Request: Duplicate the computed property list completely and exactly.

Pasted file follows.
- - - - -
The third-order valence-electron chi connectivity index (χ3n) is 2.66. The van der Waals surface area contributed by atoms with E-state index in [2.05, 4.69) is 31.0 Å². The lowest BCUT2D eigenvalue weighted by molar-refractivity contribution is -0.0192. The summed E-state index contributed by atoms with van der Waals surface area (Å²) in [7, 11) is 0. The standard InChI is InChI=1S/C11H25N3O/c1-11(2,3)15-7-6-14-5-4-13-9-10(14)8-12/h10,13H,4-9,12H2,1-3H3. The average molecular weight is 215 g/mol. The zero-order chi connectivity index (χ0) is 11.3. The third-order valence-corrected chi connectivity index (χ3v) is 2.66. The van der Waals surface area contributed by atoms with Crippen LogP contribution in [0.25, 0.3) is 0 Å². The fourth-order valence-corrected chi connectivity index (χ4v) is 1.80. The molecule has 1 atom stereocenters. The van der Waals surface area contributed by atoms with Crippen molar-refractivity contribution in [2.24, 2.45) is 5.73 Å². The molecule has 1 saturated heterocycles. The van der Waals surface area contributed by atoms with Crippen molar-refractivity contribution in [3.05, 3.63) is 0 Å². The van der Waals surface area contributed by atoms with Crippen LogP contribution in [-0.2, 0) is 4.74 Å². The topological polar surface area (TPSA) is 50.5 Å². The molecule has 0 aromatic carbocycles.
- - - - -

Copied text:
The third-order valence-electron chi connectivity index (χ3n) is 2.66. The van der Waals surface area contributed by atoms with E-state index in [2.05, 4.69) is 31.0 Å². The lowest BCUT2D eigenvalue weighted by molar-refractivity contribution is -0.0192. The summed E-state index contributed by atoms with van der Waals surface area (Å²) in [7, 11) is 0. The standard InChI is InChI=1S/C11H25N3O/c1-11(2,3)15-7-6-14-5-4-13-9-10(14)8-12/h10,13H,4-9,12H2,1-3H3. The average molecular weight is 215 g/mol. The zero-order chi connectivity index (χ0) is 11.3. The third-order valence-corrected chi connectivity index (χ3v) is 2.66. The van der Waals surface area contributed by atoms with Crippen LogP contribution in [0.25, 0.3) is 0 Å². The fourth-order valence-corrected chi connectivity index (χ4v) is 1.80. The molecule has 1 atom stereocenters. The van der Waals surface area contributed by atoms with Crippen molar-refractivity contribution in [2.24, 2.45) is 5.73 Å². The molecule has 1 saturated heterocycles. The van der Waals surface area contributed by atoms with Crippen molar-refractivity contribution in [3.05, 3.63) is 0 Å². The van der Waals surface area contributed by atoms with Crippen LogP contribution in [-0.2, 0) is 4.74 Å². The topological polar surface area (TPSA) is 50.5 Å². The molecule has 0 aromatic carbocycles.